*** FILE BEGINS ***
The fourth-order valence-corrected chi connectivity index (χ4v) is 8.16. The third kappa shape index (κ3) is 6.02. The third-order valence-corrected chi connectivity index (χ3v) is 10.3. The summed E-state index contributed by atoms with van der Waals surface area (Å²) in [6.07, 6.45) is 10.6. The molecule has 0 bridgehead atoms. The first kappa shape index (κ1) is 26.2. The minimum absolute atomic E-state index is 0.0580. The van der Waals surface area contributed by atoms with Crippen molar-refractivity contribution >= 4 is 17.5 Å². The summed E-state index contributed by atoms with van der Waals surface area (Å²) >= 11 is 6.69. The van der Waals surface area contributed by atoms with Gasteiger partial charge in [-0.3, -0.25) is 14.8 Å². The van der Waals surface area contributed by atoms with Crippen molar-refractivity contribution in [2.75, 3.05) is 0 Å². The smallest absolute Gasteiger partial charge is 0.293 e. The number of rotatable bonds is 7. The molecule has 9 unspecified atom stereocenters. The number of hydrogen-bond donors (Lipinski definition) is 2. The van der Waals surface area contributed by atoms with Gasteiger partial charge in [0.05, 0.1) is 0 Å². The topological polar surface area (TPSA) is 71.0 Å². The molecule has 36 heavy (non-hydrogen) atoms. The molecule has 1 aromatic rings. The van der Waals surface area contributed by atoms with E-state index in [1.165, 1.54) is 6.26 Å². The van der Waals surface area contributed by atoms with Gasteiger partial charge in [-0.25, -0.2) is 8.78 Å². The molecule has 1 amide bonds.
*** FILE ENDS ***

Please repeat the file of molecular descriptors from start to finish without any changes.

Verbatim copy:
The fourth-order valence-corrected chi connectivity index (χ4v) is 8.16. The third kappa shape index (κ3) is 6.02. The third-order valence-corrected chi connectivity index (χ3v) is 10.3. The summed E-state index contributed by atoms with van der Waals surface area (Å²) in [6.07, 6.45) is 10.6. The molecule has 0 bridgehead atoms. The first kappa shape index (κ1) is 26.2. The minimum absolute atomic E-state index is 0.0580. The van der Waals surface area contributed by atoms with Crippen molar-refractivity contribution >= 4 is 17.5 Å². The summed E-state index contributed by atoms with van der Waals surface area (Å²) >= 11 is 6.69. The van der Waals surface area contributed by atoms with Gasteiger partial charge in [-0.3, -0.25) is 14.8 Å². The van der Waals surface area contributed by atoms with Crippen molar-refractivity contribution in [2.75, 3.05) is 0 Å². The smallest absolute Gasteiger partial charge is 0.293 e. The number of rotatable bonds is 7. The molecule has 9 unspecified atom stereocenters. The number of hydrogen-bond donors (Lipinski definition) is 2. The van der Waals surface area contributed by atoms with Gasteiger partial charge in [0.05, 0.1) is 0 Å². The topological polar surface area (TPSA) is 71.0 Å². The molecule has 36 heavy (non-hydrogen) atoms. The molecule has 1 aromatic rings. The van der Waals surface area contributed by atoms with E-state index in [1.165, 1.54) is 6.26 Å². The van der Waals surface area contributed by atoms with Gasteiger partial charge in [-0.25, -0.2) is 8.78 Å². The molecule has 1 amide bonds.